.. A couple of years before I was born, the classic 1930s and 1940s Universal horror films were sold to TV stations around the country in the so-called “Shock” syndicated package. “Dracula,” “Frankenstein,” “Murders in the Rue Morgue,” “The Invisible Man.” They were all there, or in the “Son of Shock” package to follow.
Suddenly, movies that had only been seen in theaters – in rare re-releases – for two or three decades were there for audiences old and new through television. Most stations packaged them as “Shock Theater” or “Nightmare Theater,” the latter a late-night double feature hosted by Sammy Terry, a genial ghoul played for Indiana viewers by Bob Carter, a mild-mannered musical instrument salesman by day who terrified us late at night each weekend….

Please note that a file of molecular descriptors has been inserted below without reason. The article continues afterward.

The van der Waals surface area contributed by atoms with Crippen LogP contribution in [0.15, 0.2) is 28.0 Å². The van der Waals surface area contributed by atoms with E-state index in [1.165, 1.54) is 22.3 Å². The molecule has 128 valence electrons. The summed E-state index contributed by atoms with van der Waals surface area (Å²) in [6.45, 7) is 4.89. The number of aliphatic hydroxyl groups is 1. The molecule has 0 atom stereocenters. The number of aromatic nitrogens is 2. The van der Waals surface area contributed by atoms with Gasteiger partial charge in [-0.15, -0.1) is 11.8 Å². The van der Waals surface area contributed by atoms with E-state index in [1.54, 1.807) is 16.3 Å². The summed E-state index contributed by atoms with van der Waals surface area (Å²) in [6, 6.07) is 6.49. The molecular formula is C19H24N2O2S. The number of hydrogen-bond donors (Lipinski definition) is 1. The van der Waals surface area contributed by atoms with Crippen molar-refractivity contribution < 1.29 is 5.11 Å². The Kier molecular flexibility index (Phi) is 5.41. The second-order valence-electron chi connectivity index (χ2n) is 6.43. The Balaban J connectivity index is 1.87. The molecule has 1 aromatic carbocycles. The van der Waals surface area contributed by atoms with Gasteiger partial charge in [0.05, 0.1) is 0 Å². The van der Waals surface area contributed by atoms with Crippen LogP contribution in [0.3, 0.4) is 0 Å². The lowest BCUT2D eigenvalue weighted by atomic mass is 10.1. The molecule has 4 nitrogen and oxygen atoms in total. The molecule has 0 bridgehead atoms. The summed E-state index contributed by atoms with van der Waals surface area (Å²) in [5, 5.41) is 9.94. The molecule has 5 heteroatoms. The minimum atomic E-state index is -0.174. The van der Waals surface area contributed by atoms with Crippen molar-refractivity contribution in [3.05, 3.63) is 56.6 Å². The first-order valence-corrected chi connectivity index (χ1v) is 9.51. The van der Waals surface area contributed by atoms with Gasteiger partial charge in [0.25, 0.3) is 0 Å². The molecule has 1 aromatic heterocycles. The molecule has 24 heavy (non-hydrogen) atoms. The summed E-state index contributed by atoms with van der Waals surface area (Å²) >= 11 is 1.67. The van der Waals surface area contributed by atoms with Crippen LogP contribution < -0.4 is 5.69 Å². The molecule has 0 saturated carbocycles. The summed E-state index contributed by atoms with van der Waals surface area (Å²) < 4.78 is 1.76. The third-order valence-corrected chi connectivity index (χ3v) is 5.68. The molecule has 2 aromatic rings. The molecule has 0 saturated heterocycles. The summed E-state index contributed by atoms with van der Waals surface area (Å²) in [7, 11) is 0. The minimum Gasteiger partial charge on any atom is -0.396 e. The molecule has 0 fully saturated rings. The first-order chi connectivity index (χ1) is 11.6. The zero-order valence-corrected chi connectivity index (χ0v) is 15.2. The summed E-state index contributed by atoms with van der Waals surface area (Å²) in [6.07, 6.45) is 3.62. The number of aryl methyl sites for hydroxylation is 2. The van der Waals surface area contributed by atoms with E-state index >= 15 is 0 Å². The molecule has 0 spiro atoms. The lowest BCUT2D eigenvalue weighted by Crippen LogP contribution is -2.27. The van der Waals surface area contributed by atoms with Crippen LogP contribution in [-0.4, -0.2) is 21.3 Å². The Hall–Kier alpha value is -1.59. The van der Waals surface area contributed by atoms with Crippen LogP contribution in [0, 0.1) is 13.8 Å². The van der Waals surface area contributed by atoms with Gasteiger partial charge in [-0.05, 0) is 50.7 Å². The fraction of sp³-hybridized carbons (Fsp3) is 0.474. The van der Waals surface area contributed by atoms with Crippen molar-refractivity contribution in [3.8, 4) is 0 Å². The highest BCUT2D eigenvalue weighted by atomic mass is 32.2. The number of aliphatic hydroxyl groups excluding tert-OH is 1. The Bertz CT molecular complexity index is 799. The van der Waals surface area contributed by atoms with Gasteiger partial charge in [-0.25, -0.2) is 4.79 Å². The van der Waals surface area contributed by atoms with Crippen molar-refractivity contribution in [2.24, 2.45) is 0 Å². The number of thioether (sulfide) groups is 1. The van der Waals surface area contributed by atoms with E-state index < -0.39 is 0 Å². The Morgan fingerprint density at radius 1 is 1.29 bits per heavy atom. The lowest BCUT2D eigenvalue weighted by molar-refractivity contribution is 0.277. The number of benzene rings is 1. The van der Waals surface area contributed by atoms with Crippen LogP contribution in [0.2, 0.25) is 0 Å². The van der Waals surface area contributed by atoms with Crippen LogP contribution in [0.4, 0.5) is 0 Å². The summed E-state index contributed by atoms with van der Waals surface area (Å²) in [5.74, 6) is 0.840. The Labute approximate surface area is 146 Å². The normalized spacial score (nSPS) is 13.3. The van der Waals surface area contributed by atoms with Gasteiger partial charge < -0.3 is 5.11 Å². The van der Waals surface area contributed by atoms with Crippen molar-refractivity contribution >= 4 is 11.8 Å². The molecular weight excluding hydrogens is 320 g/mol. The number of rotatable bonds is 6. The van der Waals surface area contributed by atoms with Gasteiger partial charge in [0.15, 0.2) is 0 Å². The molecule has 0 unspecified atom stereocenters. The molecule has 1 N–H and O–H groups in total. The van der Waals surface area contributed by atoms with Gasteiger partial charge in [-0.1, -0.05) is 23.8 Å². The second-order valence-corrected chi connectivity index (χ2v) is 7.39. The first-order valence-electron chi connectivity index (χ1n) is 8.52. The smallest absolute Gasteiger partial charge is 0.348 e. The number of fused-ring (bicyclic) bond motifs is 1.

(18) CLICK THAT CRITIC. Dom Noble tackles the new Dune movie. How good an adaptation of the book is it?
(19) LEGACY. It’s less fun if you don’t play them, but it can pay off for your heirs. “Sealed copy of ‘Super Mario Bros. 2’ sells for $88,550 in estate sale” reports UPI.
An auction house handling an estate sale for a recently deceased Indiana woman said a sealed copy of 1988 video game Super Mario Bros. 2 sold for a whopping $88,550.
(20) GOOD CLEAN FEAR. The New Yorker’s Richard Brody call these “The Best Horror Movies for Halloween—Without the Gore”.
…That said, there’s a formidable tradition of films that express horror according not to a set of established guidelines but to freely expressive impulse, evoking, through far-reaching imagination rather than blood and guts, the emotions of fear, dread, foreboding, and a sense the uncanny. Here are ten of my favorites….
The list includes –